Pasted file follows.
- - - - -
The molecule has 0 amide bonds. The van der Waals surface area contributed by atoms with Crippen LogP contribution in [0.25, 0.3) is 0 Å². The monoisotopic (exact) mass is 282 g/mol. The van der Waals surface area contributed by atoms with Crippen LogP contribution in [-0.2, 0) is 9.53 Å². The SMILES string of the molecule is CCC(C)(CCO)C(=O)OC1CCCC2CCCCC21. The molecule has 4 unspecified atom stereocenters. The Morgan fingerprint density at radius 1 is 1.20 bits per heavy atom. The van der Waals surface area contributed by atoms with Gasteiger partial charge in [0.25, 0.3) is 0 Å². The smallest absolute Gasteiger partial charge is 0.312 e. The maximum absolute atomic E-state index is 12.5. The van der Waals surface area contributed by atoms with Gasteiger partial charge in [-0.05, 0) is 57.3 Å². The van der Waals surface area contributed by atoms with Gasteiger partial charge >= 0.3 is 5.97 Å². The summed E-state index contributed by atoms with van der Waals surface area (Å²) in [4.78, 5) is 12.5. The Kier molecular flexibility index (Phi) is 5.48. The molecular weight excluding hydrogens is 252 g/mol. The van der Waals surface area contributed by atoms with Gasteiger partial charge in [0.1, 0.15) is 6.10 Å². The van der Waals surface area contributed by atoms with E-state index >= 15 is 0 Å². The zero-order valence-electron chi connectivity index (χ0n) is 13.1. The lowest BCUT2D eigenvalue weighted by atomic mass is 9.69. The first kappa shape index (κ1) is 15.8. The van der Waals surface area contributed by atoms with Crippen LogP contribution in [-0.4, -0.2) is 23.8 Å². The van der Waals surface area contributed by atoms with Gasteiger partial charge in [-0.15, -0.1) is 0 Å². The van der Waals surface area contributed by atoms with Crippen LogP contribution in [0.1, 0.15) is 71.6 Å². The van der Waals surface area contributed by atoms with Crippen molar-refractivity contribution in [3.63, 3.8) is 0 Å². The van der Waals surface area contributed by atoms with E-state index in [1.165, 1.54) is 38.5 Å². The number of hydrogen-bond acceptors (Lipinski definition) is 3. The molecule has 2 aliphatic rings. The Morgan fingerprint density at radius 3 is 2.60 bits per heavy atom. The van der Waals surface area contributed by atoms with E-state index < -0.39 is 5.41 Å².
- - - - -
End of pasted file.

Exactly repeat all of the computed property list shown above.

The molecule has 0 amide bonds. The van der Waals surface area contributed by atoms with Crippen LogP contribution in [0.25, 0.3) is 0 Å². The monoisotopic (exact) mass is 282 g/mol. The van der Waals surface area contributed by atoms with Crippen LogP contribution in [-0.2, 0) is 9.53 Å². The SMILES string of the molecule is CCC(C)(CCO)C(=O)OC1CCCC2CCCCC21. The molecule has 4 unspecified atom stereocenters. The Morgan fingerprint density at radius 1 is 1.20 bits per heavy atom. The van der Waals surface area contributed by atoms with Gasteiger partial charge in [0.25, 0.3) is 0 Å². The smallest absolute Gasteiger partial charge is 0.312 e. The maximum absolute atomic E-state index is 12.5. The van der Waals surface area contributed by atoms with Gasteiger partial charge in [-0.05, 0) is 57.3 Å². The van der Waals surface area contributed by atoms with Gasteiger partial charge >= 0.3 is 5.97 Å². The summed E-state index contributed by atoms with van der Waals surface area (Å²) in [4.78, 5) is 12.5. The Kier molecular flexibility index (Phi) is 5.48. The molecular weight excluding hydrogens is 252 g/mol. The van der Waals surface area contributed by atoms with Gasteiger partial charge in [0.1, 0.15) is 6.10 Å². The van der Waals surface area contributed by atoms with E-state index >= 15 is 0 Å². The zero-order valence-electron chi connectivity index (χ0n) is 13.1. The lowest BCUT2D eigenvalue weighted by atomic mass is 9.69. The first kappa shape index (κ1) is 15.8. The van der Waals surface area contributed by atoms with Crippen LogP contribution in [-0.4, -0.2) is 23.8 Å². The van der Waals surface area contributed by atoms with Gasteiger partial charge in [-0.15, -0.1) is 0 Å². The van der Waals surface area contributed by atoms with Crippen LogP contribution in [0.1, 0.15) is 71.6 Å². The van der Waals surface area contributed by atoms with Crippen molar-refractivity contribution in [3.63, 3.8) is 0 Å². The van der Waals surface area contributed by atoms with E-state index in [1.165, 1.54) is 38.5 Å². The number of hydrogen-bond acceptors (Lipinski definition) is 3. The molecule has 2 aliphatic rings. The Morgan fingerprint density at radius 3 is 2.60 bits per heavy atom. The van der Waals surface area contributed by atoms with E-state index < -0.39 is 5.41 Å².